The Routledge Anthology of US Drama: 1898-1949.pdf

The Routledge Anthology of US Drama: 1898-1949.pdf



The first half of the Twentieth Century was a vibrant period for American theatre and performance. As the U.S.A. emerged as a significant military, economic, political and cultural power, so its theatre began to distinguish itself from the prevailing European model. The plays and dramatic texts in this anthology demonstrate the vital and volatile relationship between U.S. theatre its society, and the ways in which that theatre has both supported and challenged prevailing systems of thought and action.

This collection is organized around key thematic perspectives from colonialism to psychoanalysis,  viewing the artistic output of this era through the socio-political events and controversies that shaped it. Each play is accompanied by a critical commentary from a leading scholar and a set of archive source materials, including playbills, production shots, reviews, essays, poems, newspaper articles and official documents. These supplements bring to life the rich and diverse theatre cultures that operated in the United States during this period and exploring the essential ways that what they produced engaged with the national debates that surrounded them.

The plays themselves both support and challenge the existing cannon of U.S. dramatic literature; a selection that speaks not only to aesthetic innovation, but also to the critical moments of political change and national definition that shaped modern America. From Miller, Williams and O’Neill to Angelina Grimké, David Belasco and Mae West, this is the ideal collection for any course in U.S. theatre.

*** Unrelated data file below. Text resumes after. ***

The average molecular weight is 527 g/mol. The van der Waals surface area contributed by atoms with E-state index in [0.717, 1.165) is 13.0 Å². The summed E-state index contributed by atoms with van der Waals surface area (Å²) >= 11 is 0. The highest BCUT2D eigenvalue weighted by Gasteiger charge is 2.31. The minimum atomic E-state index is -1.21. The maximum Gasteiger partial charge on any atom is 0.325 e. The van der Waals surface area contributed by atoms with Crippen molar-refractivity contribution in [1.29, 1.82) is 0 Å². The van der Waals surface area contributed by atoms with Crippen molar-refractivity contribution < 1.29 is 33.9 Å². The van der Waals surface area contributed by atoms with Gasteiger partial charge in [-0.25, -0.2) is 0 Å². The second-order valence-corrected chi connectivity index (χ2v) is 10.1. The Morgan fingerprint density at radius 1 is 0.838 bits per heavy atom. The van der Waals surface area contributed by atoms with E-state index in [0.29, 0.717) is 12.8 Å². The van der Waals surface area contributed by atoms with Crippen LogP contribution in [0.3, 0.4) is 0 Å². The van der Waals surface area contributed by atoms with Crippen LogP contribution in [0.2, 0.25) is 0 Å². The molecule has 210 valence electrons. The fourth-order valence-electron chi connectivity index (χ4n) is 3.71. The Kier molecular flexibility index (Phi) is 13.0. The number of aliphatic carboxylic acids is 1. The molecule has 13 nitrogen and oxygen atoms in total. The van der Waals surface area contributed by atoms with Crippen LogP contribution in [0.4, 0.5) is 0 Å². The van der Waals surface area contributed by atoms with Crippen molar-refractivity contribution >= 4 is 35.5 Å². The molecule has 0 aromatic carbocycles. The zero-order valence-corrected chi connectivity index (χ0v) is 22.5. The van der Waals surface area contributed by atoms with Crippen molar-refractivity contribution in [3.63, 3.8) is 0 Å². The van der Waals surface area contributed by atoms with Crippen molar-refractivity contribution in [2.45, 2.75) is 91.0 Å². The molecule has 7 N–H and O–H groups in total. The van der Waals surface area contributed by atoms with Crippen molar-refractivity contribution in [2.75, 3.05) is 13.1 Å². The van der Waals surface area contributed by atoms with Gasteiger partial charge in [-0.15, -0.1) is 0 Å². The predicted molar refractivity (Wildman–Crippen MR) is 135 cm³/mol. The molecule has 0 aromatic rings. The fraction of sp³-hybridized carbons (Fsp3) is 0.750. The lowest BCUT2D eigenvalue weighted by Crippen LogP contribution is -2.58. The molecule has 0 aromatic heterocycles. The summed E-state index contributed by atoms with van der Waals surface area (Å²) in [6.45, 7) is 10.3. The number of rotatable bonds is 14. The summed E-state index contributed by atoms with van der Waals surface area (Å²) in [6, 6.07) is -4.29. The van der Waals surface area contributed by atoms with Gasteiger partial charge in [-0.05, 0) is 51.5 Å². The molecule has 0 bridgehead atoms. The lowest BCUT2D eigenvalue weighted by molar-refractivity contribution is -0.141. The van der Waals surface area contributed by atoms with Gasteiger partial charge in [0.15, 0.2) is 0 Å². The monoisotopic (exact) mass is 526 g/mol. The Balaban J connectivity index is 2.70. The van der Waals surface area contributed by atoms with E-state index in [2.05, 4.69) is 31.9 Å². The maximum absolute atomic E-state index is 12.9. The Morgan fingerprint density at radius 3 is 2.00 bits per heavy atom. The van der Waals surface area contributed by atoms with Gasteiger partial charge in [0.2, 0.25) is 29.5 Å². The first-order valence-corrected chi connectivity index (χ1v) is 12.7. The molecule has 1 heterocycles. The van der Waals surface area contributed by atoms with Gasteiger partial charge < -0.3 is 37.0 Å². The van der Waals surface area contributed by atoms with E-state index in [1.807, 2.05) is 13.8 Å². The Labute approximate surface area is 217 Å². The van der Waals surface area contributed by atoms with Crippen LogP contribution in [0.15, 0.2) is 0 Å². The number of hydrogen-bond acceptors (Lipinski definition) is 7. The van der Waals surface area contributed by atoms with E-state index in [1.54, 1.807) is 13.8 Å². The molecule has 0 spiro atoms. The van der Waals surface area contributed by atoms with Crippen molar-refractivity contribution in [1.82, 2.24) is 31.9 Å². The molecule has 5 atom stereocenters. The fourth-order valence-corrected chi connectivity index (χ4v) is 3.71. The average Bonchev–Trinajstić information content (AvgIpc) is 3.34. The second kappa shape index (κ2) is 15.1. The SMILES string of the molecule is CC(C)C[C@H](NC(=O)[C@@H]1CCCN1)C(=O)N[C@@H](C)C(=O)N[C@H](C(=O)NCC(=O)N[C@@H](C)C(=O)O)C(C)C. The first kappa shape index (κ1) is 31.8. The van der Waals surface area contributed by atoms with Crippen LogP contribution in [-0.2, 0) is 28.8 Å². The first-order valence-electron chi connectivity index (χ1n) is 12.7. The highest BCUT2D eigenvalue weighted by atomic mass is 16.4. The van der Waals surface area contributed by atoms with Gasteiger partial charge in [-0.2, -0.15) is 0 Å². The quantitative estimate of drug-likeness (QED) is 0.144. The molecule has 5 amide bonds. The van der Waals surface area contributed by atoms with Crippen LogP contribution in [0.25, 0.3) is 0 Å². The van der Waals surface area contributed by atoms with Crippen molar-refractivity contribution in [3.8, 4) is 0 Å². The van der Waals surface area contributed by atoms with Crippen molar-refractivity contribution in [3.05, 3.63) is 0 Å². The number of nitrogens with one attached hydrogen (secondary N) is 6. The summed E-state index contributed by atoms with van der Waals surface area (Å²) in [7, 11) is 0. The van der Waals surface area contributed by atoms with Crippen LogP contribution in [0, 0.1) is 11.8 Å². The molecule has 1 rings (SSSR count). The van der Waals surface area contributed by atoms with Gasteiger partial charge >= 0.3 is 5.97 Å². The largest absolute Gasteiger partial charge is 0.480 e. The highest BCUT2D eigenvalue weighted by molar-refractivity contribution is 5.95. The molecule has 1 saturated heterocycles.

Introduction  Part I: Colonialism  1. Colonial and Native Rule in Performance  Primary Source: “Marking Time in Tokyo: The Tea House of the Hundred and One Steps” (1904)  F.M. Bostwick, “The Belle of Japan”   J.F. Martindale “When Robins Next Again”  Commentary: Excerpt from William Winter’s The Life of David Belasco  Play: David Belasco, Madame Butterfly (1900)  Primary Source: Selection from the Official Catalogue and Guidebook to the Pan-American Exposition (1901)  Commentary: Robert Rydell, “The Pan-American Exposition, Buffalo,” All the World’s a Fair  Play: Richard Barry, from “Snapshots on the Midway of the Pan-Am-Expo”  Primary Source: William Vaughn Moody, “An Ode in Time of Hesitation” (1900) and “On a Soldier Dying in the Philippines” (1901)  Commentary: Alex Roe, “Civilization and Discontent in William Vaughn Moody’s The Great Divide”  Play: William Vaughn Moody, The Great Divide (1906)  Part II: Race and Ethnicity  2. Minstrels and Tom Shows  Primary Source  Commentary: John Frick, “Uncle Tom’s Cabin in the Twentieth Century” Stage and Screen"  Play: The Harmount Company Script, Uncle Tom’s Cabin (revised 4 Act “Tom Show” version, 1910)  3. Anti-Lynching Plays  Primary Source: Lynching Propaganda, Birth of a Nation film stills  Commentary: Robin Bernstein, “‘Never Born’: Angelina Weld Grimké's Rachel as Ironic Response to Topsy”  Play: Angelina Weld Grimké, Rachel (1916)  4. Immigration and Vaudeville  Primary Source: Madison Grant, from The Passing of the Great Race (1916)  Commentary: Lawrence Mintz, “Humor and Ethnic Stereotypes in Vaudeville and Burlesque”  Play: Ed Lowly, from Vaudeville Humor: The Collected Jokes, Routines, and Skits of Ed Lowry  Primary Source: The Corrido “The Immigrants”  Commentary: Kanellos Nicolas, from “Brief History of Hispanic Theater in the United States” and Introduction to I’m Going to Mexico  Play: Netty and Jesús Rodríguez, I’m Going to Mexico (date unknown)  Primary Source: Te Ata publicity photos and artifacts from the University of Oklahoma Libraries Te Ata Fisher Collection.  Commentary: Richard Green, Te Ata: Chickasaw Storyteller  Play: Te Ata stories Part III: Gender and Sexuality  5. Feminism and Feminist Theatre  Primary Source: Susan Glaspell’s reportage on the Hossack Murder Case  Commentary: Linda Ben-Zvi “Murder, She Wrote: The Genesis of Susan Glaspell’s Trifles.”  Play: Susan Glaspell, Trifles (1916)  Primary Source: 1915 Picture of Capetillo in Havana  Commentary: Sarah Townsend, Introduction to After Death  Play: Luisa Capetillo, How Poor Women Prostitute Themselves (1916)  6. The Sexual Revolution and Broadway  Primary Source: Wales Padlock Law and Mae West’s trial transcripts  Commentary: Marybeth Hamilton, “Mae West Live: Sex, The Drag, and 1920s Broadway”  Play: Mae West, Sex (1926)  Primary Source: Tabloid articles of Ruth Snyder murder case  Commentary: Ginger Strand, “Treadwell’s Neologism: Machinal”  Play: Sophie Treadwell, Machinal (1928)  Part IV: Economic Structure (Marxist Theory)  7. The Great Depression and The Workers’ Theatre Movement  Primary Sources: Letters from members of the Scottsboro Boys, Ruby Bates and Langston Hughes  Commentary: Susan Duffy, “Hughes Move to the Left: Scottsboro, Limited.”  Play: Langston Hughes, Scottsboro, Limited (1931)  Primary Source: New Masses Review of Waiting for Lefty  Commentary: Excerpt from Harold Clurman, Fervent Years  Play: Clifford Odets, Waiting for Lefty (1935)  8. The New Deal and The Federal Theatre Project  Primary Sources: Hallie Flanagan, “The Yeast which Makes the Bread Rise” (1937) / Brooks Atkinson, “The Revolt of the Beavers, or Mother Goose Marx, Under WPA Auspices” (1937)  Commentary: Excerpt from Lowell Swortzell’s Six Plays for Young People from the Federal Theatre Project  Play: Oscar Saul and Lou Lantz, Revolt of the Beavers (1937)  Primary Sources: Hallie Flanagan, from Arena, Flanagan HUAC testimony  Commentary: Tony Buttitta and Barry Witham, Uncle Sam Presents: A Memoir of the Federal Theatre, 1935-1939  Play: Arthur Arent, One-Third of a Nation: A Living Newspaper about Housing (1938)  Part V: Systems of Government (Political Theory)  9. The Rise of Fascism, Isolationist and Interventionist Theatre  Primary Source: Speech excerpts from Hitler  Commentary: Excerpt from Albert Wertheim, Staging the War  Play: Sinclair Lewis and John C. Moffitt, It Can't Happen Here  Primary Source: Reviews  Commentary: Excerpt from Albert Wertheim, Staging the War  Plays: Thornton Wilder, Our Town (1938)  Primary Source: Speech excerpts from Franklin Roosevelt’s Fireside Chat and American First Committee member Father Charles Coughlin  Commentary: Alice Griffin, “Watch on the Rhine,” Understanding Lillian Hellman  Play: Lillian Hellman, Watch on the Rhine (1941)  Part VI: Queer and Psychoanalytic Theory  10. Performing the Closet: Coded Gay Dramas  Primary Source: James Miller, “Sex Behavior of the American Male” and “Sex Laws of the 48 States”  Commentary: John Clum, Excerpt from Still Acting Gay  Play: Tennessee Williams, Streetcar Named Desire (1947)  11. The Rise of U.S. Psychoanalysis and Freud Onstage  Primary Source: Excerpt from Sigmund Freud’s Interpretation of Dreams  Commentary: Walter David, “Souls on Ice: The Iceman Cometh”  Play: Eugene O’Neill: The Iceman Cometh (1946)  Primary Source: Documents on the creation of The National Institute of Mental Health (1949)  Commentary: B.J. Becker, “Death of a Salesman: Arthur Miller’s Play in the Light of Psychoanalysis”  Play: Arthur Miller, Death of a Salesman (1949)